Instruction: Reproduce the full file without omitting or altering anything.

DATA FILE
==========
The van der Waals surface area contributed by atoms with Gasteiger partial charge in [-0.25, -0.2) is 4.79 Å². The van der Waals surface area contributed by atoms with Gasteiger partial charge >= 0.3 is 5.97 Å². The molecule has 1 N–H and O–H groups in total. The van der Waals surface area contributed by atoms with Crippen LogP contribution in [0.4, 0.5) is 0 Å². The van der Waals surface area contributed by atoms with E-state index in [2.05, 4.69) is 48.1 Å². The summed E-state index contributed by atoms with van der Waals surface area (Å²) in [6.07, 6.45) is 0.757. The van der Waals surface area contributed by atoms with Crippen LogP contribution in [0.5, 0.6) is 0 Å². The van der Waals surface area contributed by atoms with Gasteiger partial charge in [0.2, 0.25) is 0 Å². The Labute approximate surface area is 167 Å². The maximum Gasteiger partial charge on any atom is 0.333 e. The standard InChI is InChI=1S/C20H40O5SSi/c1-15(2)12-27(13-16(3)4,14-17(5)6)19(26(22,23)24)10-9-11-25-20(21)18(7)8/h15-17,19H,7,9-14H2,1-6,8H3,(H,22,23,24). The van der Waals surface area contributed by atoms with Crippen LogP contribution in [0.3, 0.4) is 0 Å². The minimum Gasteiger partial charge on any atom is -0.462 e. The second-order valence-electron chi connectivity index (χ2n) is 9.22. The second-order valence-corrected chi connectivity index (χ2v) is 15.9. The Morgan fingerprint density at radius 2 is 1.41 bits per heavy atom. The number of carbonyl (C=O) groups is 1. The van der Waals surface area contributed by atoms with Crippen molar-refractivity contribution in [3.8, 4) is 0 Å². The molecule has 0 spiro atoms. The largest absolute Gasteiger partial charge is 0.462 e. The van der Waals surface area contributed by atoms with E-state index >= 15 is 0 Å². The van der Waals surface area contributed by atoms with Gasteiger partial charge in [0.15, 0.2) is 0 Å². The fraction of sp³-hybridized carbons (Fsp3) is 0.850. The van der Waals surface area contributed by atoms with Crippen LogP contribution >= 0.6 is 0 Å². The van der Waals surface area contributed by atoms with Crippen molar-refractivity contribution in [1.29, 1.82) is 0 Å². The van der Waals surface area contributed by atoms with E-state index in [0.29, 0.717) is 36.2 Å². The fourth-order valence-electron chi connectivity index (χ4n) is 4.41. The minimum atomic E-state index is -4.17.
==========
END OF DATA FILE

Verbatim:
The van der Waals surface area contributed by atoms with Gasteiger partial charge in [-0.25, -0.2) is 4.79 Å². The van der Waals surface area contributed by atoms with Gasteiger partial charge >= 0.3 is 5.97 Å². The molecule has 1 N–H and O–H groups in total. The van der Waals surface area contributed by atoms with Crippen LogP contribution in [0.4, 0.5) is 0 Å². The van der Waals surface area contributed by atoms with E-state index in [2.05, 4.69) is 48.1 Å². The summed E-state index contributed by atoms with van der Waals surface area (Å²) in [6.07, 6.45) is 0.757. The van der Waals surface area contributed by atoms with Crippen LogP contribution in [0.5, 0.6) is 0 Å². The van der Waals surface area contributed by atoms with Gasteiger partial charge in [0.2, 0.25) is 0 Å². The Labute approximate surface area is 167 Å². The maximum Gasteiger partial charge on any atom is 0.333 e. The standard InChI is InChI=1S/C20H40O5SSi/c1-15(2)12-27(13-16(3)4,14-17(5)6)19(26(22,23)24)10-9-11-25-20(21)18(7)8/h15-17,19H,7,9-14H2,1-6,8H3,(H,22,23,24). The van der Waals surface area contributed by atoms with Crippen LogP contribution in [0.3, 0.4) is 0 Å². The minimum Gasteiger partial charge on any atom is -0.462 e. The second-order valence-electron chi connectivity index (χ2n) is 9.22. The second-order valence-corrected chi connectivity index (χ2v) is 15.9. The Morgan fingerprint density at radius 2 is 1.41 bits per heavy atom. The number of carbonyl (C=O) groups is 1. The van der Waals surface area contributed by atoms with Crippen molar-refractivity contribution in [3.8, 4) is 0 Å². The molecule has 0 spiro atoms. The largest absolute Gasteiger partial charge is 0.462 e. The van der Waals surface area contributed by atoms with E-state index >= 15 is 0 Å². The van der Waals surface area contributed by atoms with Gasteiger partial charge in [0.15, 0.2) is 0 Å². The fraction of sp³-hybridized carbons (Fsp3) is 0.850. The van der Waals surface area contributed by atoms with Crippen LogP contribution >= 0.6 is 0 Å². The van der Waals surface area contributed by atoms with Crippen molar-refractivity contribution in [1.29, 1.82) is 0 Å². The van der Waals surface area contributed by atoms with E-state index in [0.29, 0.717) is 36.2 Å². The fourth-order valence-electron chi connectivity index (χ4n) is 4.41. The minimum atomic E-state index is -4.17.